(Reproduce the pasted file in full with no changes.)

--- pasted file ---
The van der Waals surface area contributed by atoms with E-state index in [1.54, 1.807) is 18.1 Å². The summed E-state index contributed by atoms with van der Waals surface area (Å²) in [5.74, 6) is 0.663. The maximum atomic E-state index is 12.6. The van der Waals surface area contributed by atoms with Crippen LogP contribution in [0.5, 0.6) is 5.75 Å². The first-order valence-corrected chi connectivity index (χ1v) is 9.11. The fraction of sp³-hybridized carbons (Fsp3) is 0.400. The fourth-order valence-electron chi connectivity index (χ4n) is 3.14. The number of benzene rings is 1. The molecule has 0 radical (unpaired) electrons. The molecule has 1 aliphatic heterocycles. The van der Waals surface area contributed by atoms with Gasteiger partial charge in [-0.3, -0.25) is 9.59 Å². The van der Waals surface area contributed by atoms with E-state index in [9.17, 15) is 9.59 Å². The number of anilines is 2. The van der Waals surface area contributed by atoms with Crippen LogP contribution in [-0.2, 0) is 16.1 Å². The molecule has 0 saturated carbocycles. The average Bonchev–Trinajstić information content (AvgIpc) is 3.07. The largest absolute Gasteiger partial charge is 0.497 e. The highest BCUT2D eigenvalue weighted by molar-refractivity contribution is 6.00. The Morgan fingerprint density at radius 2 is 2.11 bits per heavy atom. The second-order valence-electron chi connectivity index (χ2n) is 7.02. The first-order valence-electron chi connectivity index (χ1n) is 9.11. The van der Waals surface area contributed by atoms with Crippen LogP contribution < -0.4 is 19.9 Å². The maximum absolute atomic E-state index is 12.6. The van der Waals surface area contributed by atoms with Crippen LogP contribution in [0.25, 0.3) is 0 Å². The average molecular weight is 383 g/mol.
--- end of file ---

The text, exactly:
The van der Waals surface area contributed by atoms with E-state index in [1.54, 1.807) is 18.1 Å². The summed E-state index contributed by atoms with van der Waals surface area (Å²) in [5.74, 6) is 0.663. The maximum atomic E-state index is 12.6. The van der Waals surface area contributed by atoms with Crippen LogP contribution in [0.5, 0.6) is 5.75 Å². The first-order valence-corrected chi connectivity index (χ1v) is 9.11. The fraction of sp³-hybridized carbons (Fsp3) is 0.400. The fourth-order valence-electron chi connectivity index (χ4n) is 3.14. The number of benzene rings is 1. The molecule has 0 radical (unpaired) electrons. The molecule has 1 aliphatic heterocycles. The van der Waals surface area contributed by atoms with Gasteiger partial charge in [-0.3, -0.25) is 9.59 Å². The van der Waals surface area contributed by atoms with E-state index in [9.17, 15) is 9.59 Å². The number of anilines is 2. The van der Waals surface area contributed by atoms with Crippen LogP contribution in [-0.2, 0) is 16.1 Å². The molecule has 0 saturated carbocycles. The average Bonchev–Trinajstić information content (AvgIpc) is 3.07. The largest absolute Gasteiger partial charge is 0.497 e. The highest BCUT2D eigenvalue weighted by molar-refractivity contribution is 6.00. The Morgan fingerprint density at radius 2 is 2.11 bits per heavy atom. The second-order valence-electron chi connectivity index (χ2n) is 7.02. The first-order valence-electron chi connectivity index (χ1n) is 9.11. The van der Waals surface area contributed by atoms with Crippen LogP contribution < -0.4 is 19.9 Å². The maximum absolute atomic E-state index is 12.6. The van der Waals surface area contributed by atoms with Crippen LogP contribution in [0.25, 0.3) is 0 Å². The average molecular weight is 383 g/mol.